• I had a recent appointment at a specialist’s office where I had been seen before but had to switch to a different doctor in the practice as mine left. The nurse said nothing but  “hello, have a seat”- no eye contact during the entire time. She then proceeded to rapidly ask me a long list of standard medical status questions. She displayed no compassion or concern for the fact that I stated my symptoms had worsened significantly in the last three months. I felt like a faceless piece of meat or at best, a shirt in a garment factory being checked by Inspector 32. This is not about the ten minutes it took to go through the medical questions that were important for the doctor to know. It is about how it was done and that it was not trauma-informed/trauma-sensitive as I was very anxious about the worsening symptoms, the impact on my quality of life, and what the future held for me.

Some people have developed Post-Traumatic Stress Disorder (PTSD) from serious health issues, near death experiences and many trauma survivors in the healthcare system frequently have additional medical, behavioral health or mental health needs. How can the healthcare system address the needs of people who have had traumatic experiences that are impacting their physical health as well as their emotional health? To start, every healthcare professional should make themselves familiar with the landmark Adverse Childhood Experiences (ACE) study of 17,000 individuals that demonstrated the strong correlation between childhood trauma/abuse and adult health problems. Watch the fourteen-minute summary video of the ACE study.

So what is Trauma-Informed Care (TIC)?

Trauma-Informed Care involves a focus on “What happened to you?” instead of “What’s wrong with you?”  While the healthcare profession typically focuses on individual diagnoses, symptoms, and treatments, I see the bigger issue as what is happening to people with medical issues, how it affects their ability to function and how it affects their quality of life. I frequently bring up the issue of quality of life with my physicians. I have never heard a medical professional talk about quality of life without me first raising the issue and bringing this perspective into the diagnosis and treatment process. TIC also encompasses the policies, services, and practices for both patients and staff. It minimizes the chance of individuals being re-traumatized by healthcare services.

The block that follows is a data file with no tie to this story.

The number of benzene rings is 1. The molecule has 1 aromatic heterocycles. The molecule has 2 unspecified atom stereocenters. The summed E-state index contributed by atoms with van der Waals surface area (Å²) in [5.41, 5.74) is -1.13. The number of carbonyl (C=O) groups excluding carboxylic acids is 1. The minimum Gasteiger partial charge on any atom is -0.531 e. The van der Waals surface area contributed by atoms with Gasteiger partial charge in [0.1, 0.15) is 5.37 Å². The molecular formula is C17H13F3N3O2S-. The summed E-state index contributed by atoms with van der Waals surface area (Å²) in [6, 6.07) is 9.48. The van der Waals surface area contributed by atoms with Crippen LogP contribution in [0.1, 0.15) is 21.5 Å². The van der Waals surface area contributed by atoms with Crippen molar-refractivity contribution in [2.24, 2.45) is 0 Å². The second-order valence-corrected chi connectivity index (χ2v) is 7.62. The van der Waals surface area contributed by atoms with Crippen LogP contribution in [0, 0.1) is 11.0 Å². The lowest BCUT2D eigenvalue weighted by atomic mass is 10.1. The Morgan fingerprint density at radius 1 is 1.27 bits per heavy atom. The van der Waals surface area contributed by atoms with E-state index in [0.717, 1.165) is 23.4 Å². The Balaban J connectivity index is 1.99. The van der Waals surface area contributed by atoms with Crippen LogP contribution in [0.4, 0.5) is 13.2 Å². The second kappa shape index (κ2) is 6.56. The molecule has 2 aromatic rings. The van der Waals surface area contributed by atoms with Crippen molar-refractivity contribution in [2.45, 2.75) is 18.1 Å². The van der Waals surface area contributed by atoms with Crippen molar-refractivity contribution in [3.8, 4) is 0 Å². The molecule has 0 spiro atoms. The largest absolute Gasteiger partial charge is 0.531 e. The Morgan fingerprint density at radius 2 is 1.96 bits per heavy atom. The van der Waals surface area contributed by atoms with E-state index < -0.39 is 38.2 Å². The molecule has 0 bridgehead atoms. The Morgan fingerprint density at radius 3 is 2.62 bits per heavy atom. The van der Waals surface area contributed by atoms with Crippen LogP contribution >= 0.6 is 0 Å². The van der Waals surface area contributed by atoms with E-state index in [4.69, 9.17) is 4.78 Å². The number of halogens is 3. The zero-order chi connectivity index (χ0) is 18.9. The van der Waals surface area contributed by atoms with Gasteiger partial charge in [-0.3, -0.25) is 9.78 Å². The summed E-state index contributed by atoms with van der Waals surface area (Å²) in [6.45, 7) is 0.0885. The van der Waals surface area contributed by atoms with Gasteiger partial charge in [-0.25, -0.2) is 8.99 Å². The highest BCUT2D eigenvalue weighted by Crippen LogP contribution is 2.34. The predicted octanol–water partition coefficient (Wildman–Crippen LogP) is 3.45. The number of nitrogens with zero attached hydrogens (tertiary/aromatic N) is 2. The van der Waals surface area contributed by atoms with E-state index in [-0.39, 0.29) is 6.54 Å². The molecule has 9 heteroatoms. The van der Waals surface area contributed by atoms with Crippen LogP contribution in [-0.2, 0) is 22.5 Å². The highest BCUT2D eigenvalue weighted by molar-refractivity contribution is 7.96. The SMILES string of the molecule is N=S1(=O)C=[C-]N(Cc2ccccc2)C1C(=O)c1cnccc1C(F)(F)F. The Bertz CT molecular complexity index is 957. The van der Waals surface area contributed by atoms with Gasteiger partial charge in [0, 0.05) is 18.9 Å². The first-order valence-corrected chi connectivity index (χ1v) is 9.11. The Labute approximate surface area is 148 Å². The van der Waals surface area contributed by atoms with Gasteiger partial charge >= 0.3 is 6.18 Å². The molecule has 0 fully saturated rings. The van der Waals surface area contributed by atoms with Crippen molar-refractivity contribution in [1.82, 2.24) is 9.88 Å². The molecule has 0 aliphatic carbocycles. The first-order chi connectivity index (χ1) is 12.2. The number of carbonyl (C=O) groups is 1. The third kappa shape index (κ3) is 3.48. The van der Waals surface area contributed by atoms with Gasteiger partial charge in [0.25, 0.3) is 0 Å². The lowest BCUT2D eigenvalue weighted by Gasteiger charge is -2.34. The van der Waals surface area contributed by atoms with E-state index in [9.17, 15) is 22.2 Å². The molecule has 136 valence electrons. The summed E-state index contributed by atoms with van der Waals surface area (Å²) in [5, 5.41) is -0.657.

The Fallot (2006) five guiding principles of Trauma-Informed Care  apply to patients and the entire organization including the employees. I elaborated on the definitions to enhance their applicability to medical settings.

1. Safety- ensure the physical and emotional safety of patients and employees. Shift to a whole person focus of “what happened to you?” instead of “what is wrong with you?” Make the physical environment welcoming, comforting, clean and safe. Value the patient’s experiences and perspectives so they feel safe. Ask them  “how are you managing to cope with these symptoms/disability/pain?” Or perhaps “how is this affecting your work and home life?”

2. Trustworthiness- provide clear and sufficiently detailed information about what patients and employees can expect and need to know; maintain appropriate professional boundaries. Return calls and requests for information consistently and in a timely manner.